Sales Calls As Easy As 1-2-3

By Malcolm Fleschner

Trying to get and hold the attention of physicians who measure their time in milliseconds for pharmaceutical sales reps is never easy. Too frequently drug reps wind up racing through a rapid-fire presentation as if the goal is just to get out as much information as possible in the allotted time. But as Dorothy Leeds, author of PowerSpeak: Engage, Inspire, and Stimulate Your Audience (Career Press, 2003), points out, even the most brief interview can be productive if you tailor your presentation to the primary concerns of the individual physician. The key is to follow a simple three-step plan: open, probe and close.

1. Open with a thought-provoking question.
Give some thought ahead of time to finding a specific question that will grab the doctor’s attention, focus the call, show that you care and establish context. If you don’t have much time and you’re looking to clarify something you discussed on a previous call, you might say: Last time I was here you said you liked our product. What do you like about it? Or if you’re trying to tease out the physician’s opinion, you might ask: Why doyou think so many doctors are prescribing so much of this drug?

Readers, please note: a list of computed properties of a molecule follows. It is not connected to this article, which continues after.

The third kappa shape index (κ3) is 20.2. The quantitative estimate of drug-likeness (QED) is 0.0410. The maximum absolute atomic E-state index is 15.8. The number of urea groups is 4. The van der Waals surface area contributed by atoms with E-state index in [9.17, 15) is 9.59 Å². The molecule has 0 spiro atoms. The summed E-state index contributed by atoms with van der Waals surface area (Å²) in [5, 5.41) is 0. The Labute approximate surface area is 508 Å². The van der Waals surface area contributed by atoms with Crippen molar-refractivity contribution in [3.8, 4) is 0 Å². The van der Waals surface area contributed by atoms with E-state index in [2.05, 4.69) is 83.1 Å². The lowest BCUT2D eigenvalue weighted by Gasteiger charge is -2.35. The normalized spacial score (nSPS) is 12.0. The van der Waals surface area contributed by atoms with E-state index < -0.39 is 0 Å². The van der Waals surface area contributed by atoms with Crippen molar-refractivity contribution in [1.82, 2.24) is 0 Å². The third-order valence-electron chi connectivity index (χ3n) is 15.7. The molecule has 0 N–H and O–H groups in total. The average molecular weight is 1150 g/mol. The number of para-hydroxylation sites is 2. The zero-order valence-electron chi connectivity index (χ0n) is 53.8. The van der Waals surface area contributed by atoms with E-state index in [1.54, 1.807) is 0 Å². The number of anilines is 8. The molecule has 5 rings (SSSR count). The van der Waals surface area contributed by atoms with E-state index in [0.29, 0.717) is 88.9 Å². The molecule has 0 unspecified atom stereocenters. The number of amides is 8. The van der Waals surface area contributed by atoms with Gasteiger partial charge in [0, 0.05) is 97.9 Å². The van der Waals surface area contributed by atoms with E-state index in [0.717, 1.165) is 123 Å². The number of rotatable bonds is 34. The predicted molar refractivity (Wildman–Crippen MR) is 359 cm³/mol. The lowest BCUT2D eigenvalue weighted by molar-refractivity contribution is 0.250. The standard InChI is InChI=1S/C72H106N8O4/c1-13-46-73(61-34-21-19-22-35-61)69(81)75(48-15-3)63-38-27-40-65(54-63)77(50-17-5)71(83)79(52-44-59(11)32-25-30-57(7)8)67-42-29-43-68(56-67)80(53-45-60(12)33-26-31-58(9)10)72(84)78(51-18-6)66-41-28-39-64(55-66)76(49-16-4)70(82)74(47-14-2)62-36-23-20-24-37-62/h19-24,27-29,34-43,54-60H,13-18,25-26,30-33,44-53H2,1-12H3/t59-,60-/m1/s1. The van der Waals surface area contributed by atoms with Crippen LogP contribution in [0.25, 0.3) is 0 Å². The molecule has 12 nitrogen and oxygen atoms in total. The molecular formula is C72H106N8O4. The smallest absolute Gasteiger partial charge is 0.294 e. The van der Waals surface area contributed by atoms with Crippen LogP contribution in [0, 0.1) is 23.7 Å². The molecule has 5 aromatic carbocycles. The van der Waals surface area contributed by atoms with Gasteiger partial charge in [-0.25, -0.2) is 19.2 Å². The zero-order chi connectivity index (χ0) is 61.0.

Your goal when developing good opening questions is to get the physician to step out of the autopilot mindset and actually think about what you’ve asked. Then, once you’ve developed a reputation for asking thought-provoking questions and being genuinely engaging, doctors will be more willing to grant you a greater share of their limited time.

2. Probe with a goal in mind.
Now that you’ve got your opening question out of the way, it’s time to let the physician in on all the great features of the medication you’re promoting, right? Uh, no. Now is the time to probe with more questions. Good probing techniques include:
– Open with a purpose. You should have a goal in mind – a destination that the question helps you reach.
– Pause for effect. Give the physician enough time to think about an answer. Silence is your friend, not your enemy.
– Don’t presume. Never put words in the doctor’s mouth by saying: Are you prescribing the drug because of this factor or that factor? This sounds manipulative and limits your chances of getting a complete, honest answer.
– Ask one question at a time. Don’t frontload your conversation with a bunch of questions at once.
– Listen intently. Focus on what the physician is saying and don’t assume you know what’s coming next.
– Have a strategy. Going in cold and trying to ad lib a sales call might work sometimes, but it’s a lazy strategy. Have prepared questions, but feelfree to go off script if the call goes well and the physician is responsive.

3. Close with a request for a commitment.
OK, you’ve opened and probed. Now it’s time to hit the physician with the full weight of your expertise, right? Nope, it’s time to ask more questions. Whatever your goal for the call, whether it’s just getting the doctor to look at a study or actually prescribing your drug, ask for a commitment. When you get that commitment, make sure to confirm what the commitment is. Don’t accept a vague: I’ll try to prescribe it more often. Get specifics and then use those details to set up expectations for your nextvisit.